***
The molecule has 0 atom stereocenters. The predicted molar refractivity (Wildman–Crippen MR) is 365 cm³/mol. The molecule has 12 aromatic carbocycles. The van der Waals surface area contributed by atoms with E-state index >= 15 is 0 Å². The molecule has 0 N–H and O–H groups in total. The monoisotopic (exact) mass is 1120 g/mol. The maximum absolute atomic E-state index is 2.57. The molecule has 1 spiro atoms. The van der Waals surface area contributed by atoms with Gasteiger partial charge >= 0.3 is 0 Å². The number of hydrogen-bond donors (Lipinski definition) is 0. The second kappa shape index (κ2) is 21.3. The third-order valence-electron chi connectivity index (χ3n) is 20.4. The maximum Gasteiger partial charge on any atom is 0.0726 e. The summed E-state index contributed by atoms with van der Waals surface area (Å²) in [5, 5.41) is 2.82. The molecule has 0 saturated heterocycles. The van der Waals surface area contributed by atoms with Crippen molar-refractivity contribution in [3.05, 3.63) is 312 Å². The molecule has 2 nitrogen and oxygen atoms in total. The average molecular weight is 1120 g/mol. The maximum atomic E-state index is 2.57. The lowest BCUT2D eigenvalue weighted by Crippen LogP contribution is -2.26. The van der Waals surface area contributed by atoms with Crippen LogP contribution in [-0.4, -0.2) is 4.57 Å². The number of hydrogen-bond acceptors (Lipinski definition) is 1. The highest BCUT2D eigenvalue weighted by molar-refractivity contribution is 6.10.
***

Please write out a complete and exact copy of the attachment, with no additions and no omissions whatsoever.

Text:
The molecule has 0 atom stereocenters. The predicted molar refractivity (Wildman–Crippen MR) is 365 cm³/mol. The molecule has 12 aromatic carbocycles. The van der Waals surface area contributed by atoms with E-state index >= 15 is 0 Å². The molecule has 0 N–H and O–H groups in total. The monoisotopic (exact) mass is 1120 g/mol. The maximum absolute atomic E-state index is 2.57. The molecule has 1 spiro atoms. The van der Waals surface area contributed by atoms with Gasteiger partial charge >= 0.3 is 0 Å². The number of hydrogen-bond donors (Lipinski definition) is 0. The second kappa shape index (κ2) is 21.3. The third-order valence-electron chi connectivity index (χ3n) is 20.4. The maximum Gasteiger partial charge on any atom is 0.0726 e. The summed E-state index contributed by atoms with van der Waals surface area (Å²) in [5, 5.41) is 2.82. The molecule has 0 saturated heterocycles. The van der Waals surface area contributed by atoms with Crippen molar-refractivity contribution in [3.05, 3.63) is 312 Å². The molecule has 2 nitrogen and oxygen atoms in total. The average molecular weight is 1120 g/mol. The maximum atomic E-state index is 2.57. The lowest BCUT2D eigenvalue weighted by Crippen LogP contribution is -2.26. The van der Waals surface area contributed by atoms with Crippen LogP contribution in [-0.4, -0.2) is 4.57 Å². The number of hydrogen-bond acceptors (Lipinski definition) is 1. The highest BCUT2D eigenvalue weighted by molar-refractivity contribution is 6.10.